A potted history of the women who pioneered feminism and changed the world.
This is an inspiring collection of documents on women’s fight for the vote. Speeches, political papers, posters, articles, and propaganda were all included - showing both sides of the argument.
I was surprised by some of the documents - particularly those detailing the reasons behind the anti-suffrage movement. Their justifications seemed laughable to me, and yet, in that time, they would have seemed reasonable.
They call it ‘justice’ and ‘equality’. It is nothing of the kind. It is the subjection of man to woman, turning the order of nature upside down. It is contrary to common sense, to experience, and to history. Men in all ages have had to do the brunt of the world’s business, and ought to govern.
The order of nature, indeed.
That there were women who agreed with these notions, and vehemently denied they wished to vote, even forming a league to prevent it, was utterly astonishing to me; that they believed there were women’s roles and men’s roles, separate to each other, was difficult to fathom.
Emmeline Pankhurst’s Freedom or Death speech at Hartford is included, and it makes for some seriously stimulating reading. In defence of the suffragettes being labelled as militant, she presents an analogy of a quiet hungry baby, and a loud, screaming, hungry baby. She asks which one you feed first.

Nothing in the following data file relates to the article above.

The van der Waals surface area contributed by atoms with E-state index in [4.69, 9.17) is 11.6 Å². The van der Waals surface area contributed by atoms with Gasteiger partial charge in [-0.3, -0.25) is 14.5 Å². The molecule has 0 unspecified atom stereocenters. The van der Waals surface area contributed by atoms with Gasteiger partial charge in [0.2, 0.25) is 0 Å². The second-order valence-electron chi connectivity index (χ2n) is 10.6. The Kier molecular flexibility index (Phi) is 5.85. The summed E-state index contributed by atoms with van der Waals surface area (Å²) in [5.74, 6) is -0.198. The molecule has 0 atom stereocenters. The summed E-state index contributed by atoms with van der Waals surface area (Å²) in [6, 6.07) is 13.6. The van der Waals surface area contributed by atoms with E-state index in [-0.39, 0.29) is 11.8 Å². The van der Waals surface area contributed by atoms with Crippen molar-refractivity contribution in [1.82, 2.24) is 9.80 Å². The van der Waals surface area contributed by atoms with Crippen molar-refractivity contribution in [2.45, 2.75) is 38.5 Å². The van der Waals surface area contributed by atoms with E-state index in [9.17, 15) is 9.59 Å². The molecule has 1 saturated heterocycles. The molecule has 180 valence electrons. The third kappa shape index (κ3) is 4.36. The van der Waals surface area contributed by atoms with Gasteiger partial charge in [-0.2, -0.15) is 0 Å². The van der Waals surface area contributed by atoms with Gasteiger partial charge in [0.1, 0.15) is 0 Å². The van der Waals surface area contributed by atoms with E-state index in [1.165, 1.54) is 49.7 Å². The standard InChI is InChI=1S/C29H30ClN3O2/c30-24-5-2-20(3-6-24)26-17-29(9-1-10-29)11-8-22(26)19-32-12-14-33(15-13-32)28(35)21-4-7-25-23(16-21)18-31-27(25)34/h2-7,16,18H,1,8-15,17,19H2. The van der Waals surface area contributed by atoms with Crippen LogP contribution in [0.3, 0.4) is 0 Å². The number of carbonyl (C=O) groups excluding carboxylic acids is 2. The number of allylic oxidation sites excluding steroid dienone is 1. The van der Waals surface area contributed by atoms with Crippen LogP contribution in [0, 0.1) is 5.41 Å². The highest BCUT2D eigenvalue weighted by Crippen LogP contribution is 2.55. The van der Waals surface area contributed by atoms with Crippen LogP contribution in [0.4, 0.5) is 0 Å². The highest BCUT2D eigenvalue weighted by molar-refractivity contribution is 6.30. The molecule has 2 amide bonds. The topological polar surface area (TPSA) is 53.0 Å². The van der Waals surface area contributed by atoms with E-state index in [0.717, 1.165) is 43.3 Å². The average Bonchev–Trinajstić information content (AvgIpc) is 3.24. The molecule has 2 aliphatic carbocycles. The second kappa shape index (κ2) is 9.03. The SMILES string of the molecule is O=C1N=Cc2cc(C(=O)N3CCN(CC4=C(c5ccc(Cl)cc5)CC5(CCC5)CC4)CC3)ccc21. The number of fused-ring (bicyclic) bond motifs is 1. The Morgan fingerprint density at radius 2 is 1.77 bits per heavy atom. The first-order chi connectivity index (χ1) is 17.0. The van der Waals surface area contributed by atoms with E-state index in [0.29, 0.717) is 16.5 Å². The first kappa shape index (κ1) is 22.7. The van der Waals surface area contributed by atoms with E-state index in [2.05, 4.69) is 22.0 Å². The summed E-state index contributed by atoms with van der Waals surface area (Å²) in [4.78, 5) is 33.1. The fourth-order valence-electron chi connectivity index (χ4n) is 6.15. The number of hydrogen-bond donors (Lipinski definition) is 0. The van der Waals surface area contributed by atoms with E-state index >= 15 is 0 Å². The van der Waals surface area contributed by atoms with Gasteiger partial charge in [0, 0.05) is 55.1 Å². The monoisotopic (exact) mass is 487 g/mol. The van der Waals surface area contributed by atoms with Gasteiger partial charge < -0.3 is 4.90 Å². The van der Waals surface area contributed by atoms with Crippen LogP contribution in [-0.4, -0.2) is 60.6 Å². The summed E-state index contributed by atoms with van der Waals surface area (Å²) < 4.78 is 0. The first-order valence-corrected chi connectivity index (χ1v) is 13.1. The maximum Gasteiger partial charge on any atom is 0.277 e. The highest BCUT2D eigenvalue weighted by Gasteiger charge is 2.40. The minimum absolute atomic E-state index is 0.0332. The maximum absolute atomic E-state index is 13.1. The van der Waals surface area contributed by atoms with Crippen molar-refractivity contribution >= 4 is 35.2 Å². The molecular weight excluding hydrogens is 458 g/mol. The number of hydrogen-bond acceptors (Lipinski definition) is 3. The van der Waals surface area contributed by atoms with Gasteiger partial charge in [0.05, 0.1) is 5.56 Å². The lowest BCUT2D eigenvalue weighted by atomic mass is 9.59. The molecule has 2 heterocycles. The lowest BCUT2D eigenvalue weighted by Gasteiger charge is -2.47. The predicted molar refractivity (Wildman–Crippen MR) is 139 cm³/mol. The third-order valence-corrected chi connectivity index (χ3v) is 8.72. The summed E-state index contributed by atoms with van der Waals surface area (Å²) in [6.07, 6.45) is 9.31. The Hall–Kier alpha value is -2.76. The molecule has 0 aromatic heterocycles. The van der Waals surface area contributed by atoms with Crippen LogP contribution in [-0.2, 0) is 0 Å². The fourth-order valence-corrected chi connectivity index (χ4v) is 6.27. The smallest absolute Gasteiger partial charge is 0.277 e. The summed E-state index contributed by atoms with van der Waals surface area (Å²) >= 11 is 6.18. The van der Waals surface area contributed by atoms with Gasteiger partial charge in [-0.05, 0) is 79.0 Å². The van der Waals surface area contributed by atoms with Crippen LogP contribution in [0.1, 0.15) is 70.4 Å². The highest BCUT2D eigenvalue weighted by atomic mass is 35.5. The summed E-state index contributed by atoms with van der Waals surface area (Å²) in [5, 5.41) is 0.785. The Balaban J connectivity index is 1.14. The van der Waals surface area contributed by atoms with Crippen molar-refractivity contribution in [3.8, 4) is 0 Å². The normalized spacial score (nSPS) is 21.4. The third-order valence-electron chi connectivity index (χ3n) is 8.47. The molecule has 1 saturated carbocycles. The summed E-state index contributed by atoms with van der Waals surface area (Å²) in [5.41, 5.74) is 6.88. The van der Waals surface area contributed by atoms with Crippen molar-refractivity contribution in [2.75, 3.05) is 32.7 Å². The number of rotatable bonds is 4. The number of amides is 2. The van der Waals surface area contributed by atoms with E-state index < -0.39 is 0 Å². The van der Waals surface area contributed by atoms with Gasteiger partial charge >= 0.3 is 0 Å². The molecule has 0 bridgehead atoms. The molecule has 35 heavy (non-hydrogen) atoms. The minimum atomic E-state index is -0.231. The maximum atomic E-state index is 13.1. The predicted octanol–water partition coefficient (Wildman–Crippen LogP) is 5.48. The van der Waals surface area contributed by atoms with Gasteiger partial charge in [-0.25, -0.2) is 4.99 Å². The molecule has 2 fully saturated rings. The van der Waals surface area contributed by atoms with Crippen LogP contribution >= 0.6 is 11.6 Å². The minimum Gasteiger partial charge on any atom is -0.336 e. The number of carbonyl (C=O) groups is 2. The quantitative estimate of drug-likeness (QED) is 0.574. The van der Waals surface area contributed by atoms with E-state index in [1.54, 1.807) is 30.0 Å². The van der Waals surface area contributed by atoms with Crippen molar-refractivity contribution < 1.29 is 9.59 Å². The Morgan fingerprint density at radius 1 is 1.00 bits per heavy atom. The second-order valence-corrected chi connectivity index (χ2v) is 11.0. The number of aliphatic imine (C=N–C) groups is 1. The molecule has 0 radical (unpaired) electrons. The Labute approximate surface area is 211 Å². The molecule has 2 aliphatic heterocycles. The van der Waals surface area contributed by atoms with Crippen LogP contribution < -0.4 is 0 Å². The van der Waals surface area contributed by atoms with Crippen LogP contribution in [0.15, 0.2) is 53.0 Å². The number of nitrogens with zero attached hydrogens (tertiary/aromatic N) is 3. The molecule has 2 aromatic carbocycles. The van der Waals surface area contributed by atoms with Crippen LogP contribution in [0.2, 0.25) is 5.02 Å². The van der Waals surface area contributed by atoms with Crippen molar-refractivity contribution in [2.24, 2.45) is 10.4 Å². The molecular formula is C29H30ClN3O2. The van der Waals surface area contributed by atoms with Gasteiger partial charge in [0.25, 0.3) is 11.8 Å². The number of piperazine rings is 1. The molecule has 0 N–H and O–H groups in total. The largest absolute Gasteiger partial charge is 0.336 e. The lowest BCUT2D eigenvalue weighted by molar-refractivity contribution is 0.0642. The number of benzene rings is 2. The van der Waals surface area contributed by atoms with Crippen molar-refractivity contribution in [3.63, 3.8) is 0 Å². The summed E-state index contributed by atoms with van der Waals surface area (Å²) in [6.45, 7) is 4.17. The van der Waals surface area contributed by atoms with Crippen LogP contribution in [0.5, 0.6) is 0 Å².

Once they are aroused, once they are determined, nothing on earth and nothing in heaven will make women give way; it is impossible.
Some of the actions taken by the suffragettes were ones I’d never heard of, and of which were simply genius. The best was the defacement of the penny coin; branded with the term ‘VOTES FOR WOMEN’. These were circulated around the country for years, and banks chose not to recall them due to the low value of copper in the coin. What a way to spread a message.
Although a very small, yet absorbing, amount of information on the movement, I’ve come away filled with a militant strength to read more about how my rights were achieved by these strong and palpable women. It’s important to remember the fight, and also that it’s not yet over; that although progress is being made (slowly) in my country and culture, women the world over are still experiencing horrific oppression. We should be motivated by the work of the suffragettes, and roused into action to prevent any and all injustices we encounter.
I, for one, am roused.